Harmonising the major scale, what is it? Why do we need to know it? And how do we apply this knowledge? If these questions interest you, then stick around and you will learn all you need to know about harmonising the major scale!
In this article we will be going over one of the most important parts of music theory, harmonising the major scale.
Understanding how this functions is key to understanding how chord progressions work as well as lots of theoretical concepts in the future. The topics we are covering are as follows: - What Does It Mean To Harmonise?
- Harmonising In Thirds Or Stacking Thirds
- Why Harmonise The Major Scale?
- Roman Numerals and their relationship to the major scale
- Common Chord Progressions Using The Harmonised Major Scale
What Does It Mean To Harmonise?
To first fully understand what we are talking about when we bring up the subject of harmonising the major scale, we need to understand what it means to harmonise something.
Harmonisation simply put is when you are contrasting notes together to create a harmony or sound. This can be applied to melodies, chords and even just a few intervals. Often whenever we are listening to music it’s a combination of chords and melody creating harmonies, the harmonisation is the end result of all the notes combined.
Harmonising In thirds Or Stacking Thirds
When we think of chords, we don’t often think about what goes into making them what they are. Chords are formed by taking any scale, (in this case the major scale) and counting by three notes at a time starting from the first note.
In Example 1:
It shows that we start with the root (the first note of the scale) then we can go up the scale by three more notes to add the next note in the harmonisation, the next note is another three notes from that note.
When we are counting, we include the note we are on as the first one, not going from 0 to 1 but including the first note. Doing this creates the first chord of the major scale using tertiary harmony (stacking thirds), you can go further and add more thirds to gain your extensions but to keep things simple we will keep it to 3 notes. AKA 3-part harmony.
Why Harmonise The Major Scale?
The reason why we harmonise the major scale is that each degree of the major scale has its relevant chord to it. If we did the process of harmonising in thirds or stacking thirds to all of the degrees of the major scale, we get this sequence in Example 2:
The sequence as outlined in Example 2 is Major, minor, minor, Major, Major, minor, diminished.
These relevant chords to each scale degree define how we understand chord progressions entirely.
To fully understand the sounds of the harmonised major scale we need to stack one more third from the perfect 5th note to make 4 part harmony chords.
When we stack thirds to 4 note chords, we start using what are known as 7th chords. The sequence as shown in Example 3 spells out Major7th, minor7th, minor7th, major7th, dom7th, minor7th and minor7th flat 5.
The reason why we needed to take it to 4 note chords is that it helps define the chords a bit more than triads.
I believe that the most important takeaway from this harmonisation is what happens on the 5th degree of the major scale I.e., the dominant chord as this always indicates how it wants to resolve to the first chord which helps determining the key signature.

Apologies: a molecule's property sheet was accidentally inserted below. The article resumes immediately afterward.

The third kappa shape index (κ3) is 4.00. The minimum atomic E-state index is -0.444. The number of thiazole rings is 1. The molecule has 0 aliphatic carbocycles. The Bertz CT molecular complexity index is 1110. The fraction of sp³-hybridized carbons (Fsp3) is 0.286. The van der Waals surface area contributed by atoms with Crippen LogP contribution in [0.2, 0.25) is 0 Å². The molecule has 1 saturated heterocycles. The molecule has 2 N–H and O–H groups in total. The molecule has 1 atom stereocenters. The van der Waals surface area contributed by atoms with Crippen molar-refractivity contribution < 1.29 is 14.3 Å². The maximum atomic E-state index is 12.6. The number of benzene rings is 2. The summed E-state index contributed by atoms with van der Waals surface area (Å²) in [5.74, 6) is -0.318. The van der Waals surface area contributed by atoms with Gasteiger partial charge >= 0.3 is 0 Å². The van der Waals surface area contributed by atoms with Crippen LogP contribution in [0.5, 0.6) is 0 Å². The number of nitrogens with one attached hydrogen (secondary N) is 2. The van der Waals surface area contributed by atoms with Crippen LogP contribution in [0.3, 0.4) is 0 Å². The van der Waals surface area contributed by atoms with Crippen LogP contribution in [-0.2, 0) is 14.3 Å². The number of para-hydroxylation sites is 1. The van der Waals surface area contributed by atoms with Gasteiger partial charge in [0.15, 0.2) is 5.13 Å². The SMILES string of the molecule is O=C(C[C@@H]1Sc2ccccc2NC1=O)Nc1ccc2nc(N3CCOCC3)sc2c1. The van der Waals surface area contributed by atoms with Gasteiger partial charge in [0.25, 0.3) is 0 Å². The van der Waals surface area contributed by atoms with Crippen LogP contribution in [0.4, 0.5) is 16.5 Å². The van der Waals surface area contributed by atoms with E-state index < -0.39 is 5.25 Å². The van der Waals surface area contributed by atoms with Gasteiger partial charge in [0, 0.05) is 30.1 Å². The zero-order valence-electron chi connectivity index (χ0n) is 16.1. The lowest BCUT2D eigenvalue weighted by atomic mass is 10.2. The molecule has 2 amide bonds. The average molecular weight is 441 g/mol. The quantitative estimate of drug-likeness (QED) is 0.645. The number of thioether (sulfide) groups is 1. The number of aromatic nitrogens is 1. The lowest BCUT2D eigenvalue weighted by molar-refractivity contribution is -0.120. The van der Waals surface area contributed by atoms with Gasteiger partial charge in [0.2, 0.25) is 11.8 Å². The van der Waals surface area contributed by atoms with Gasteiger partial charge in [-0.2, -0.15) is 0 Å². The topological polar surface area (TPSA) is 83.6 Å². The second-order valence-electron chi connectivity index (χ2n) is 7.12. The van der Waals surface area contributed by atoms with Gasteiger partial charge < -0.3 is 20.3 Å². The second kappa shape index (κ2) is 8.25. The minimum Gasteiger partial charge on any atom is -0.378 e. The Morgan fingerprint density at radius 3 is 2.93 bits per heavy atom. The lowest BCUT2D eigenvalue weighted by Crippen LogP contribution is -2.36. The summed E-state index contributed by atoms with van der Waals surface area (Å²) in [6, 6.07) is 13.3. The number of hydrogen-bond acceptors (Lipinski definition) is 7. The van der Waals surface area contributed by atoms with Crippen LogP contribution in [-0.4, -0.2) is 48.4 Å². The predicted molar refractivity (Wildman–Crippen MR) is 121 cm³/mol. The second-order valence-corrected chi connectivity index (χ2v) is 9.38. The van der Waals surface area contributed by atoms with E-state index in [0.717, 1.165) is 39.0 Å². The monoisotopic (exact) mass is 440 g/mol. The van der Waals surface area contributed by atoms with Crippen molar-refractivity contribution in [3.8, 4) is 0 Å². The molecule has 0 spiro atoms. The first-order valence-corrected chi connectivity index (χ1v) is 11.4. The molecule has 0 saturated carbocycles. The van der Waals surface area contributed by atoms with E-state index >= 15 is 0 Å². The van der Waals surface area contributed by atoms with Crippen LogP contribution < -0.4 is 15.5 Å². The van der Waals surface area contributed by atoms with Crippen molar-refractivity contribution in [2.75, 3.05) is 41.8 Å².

Roman Numerals And Their Relationship To The Major Scale
Each scale degree of the major scale, along with the chord has a corresponding roman numeral designated to it.
In Example 4, you can see which roman numeral belongs to which scale degree.
As you can see its very easy to understand, the capitalisation of the roman numeral means they are major chords. And the lower-case roman numerals mean they are minor chords. We often refer to each scale degree and roman numeral as numbers which can be shorthand for communicating to other musicians what chords can be within a chord progression. It also can be used for easy modulation (key changing) by stating the roman numerals as they are a constant no matter what key you use.
For example, a common chord progression is a I IV and V. If we take this from the key of G to find what chords happen in the key of G, we have to understand that in the key of G we have an F#. So, because the first note is G, G is our I chord or the first chord.
To get the next chord we can count up 4 notes from the G major scale which gives us the note C of which we build a major chord again because of the previous work we have done of harmonising the major scale. To get our next chord we count up 5 notes from G and we get the note D we can either do the major chord or dominant depending on how many notes you would like to add.
This process is how we determine which chord is used within which key from harmonising the major scale.
Common Chord Progressions Using The Harmonised Major Scale
Here are some common chord progressions that are used from harmonising the major scale. We can use short hand via using roman numerals to communicate chord progressions really quickly.
As mentioned above a common chord progression used in Rock and blues music. Is the 1 4 5 or I – IV -V.
Another common example is a chord progression that’s used a lot in pop music and has its own roots in classical music and that’s the I-V-vi-iii-IV-I-IV-V often cited to stem from Pachelbel's Canon.
Lastly here is our last example of another common chord progression 2-5-1-6 or ii-V-I- vi.
There are many, many variations on chord progressions using numbers and roman numerals as there are tonnes of songs out there but hopefully by reading this article it gives you understanding of what it means when we use roman numerals or numbers in this way.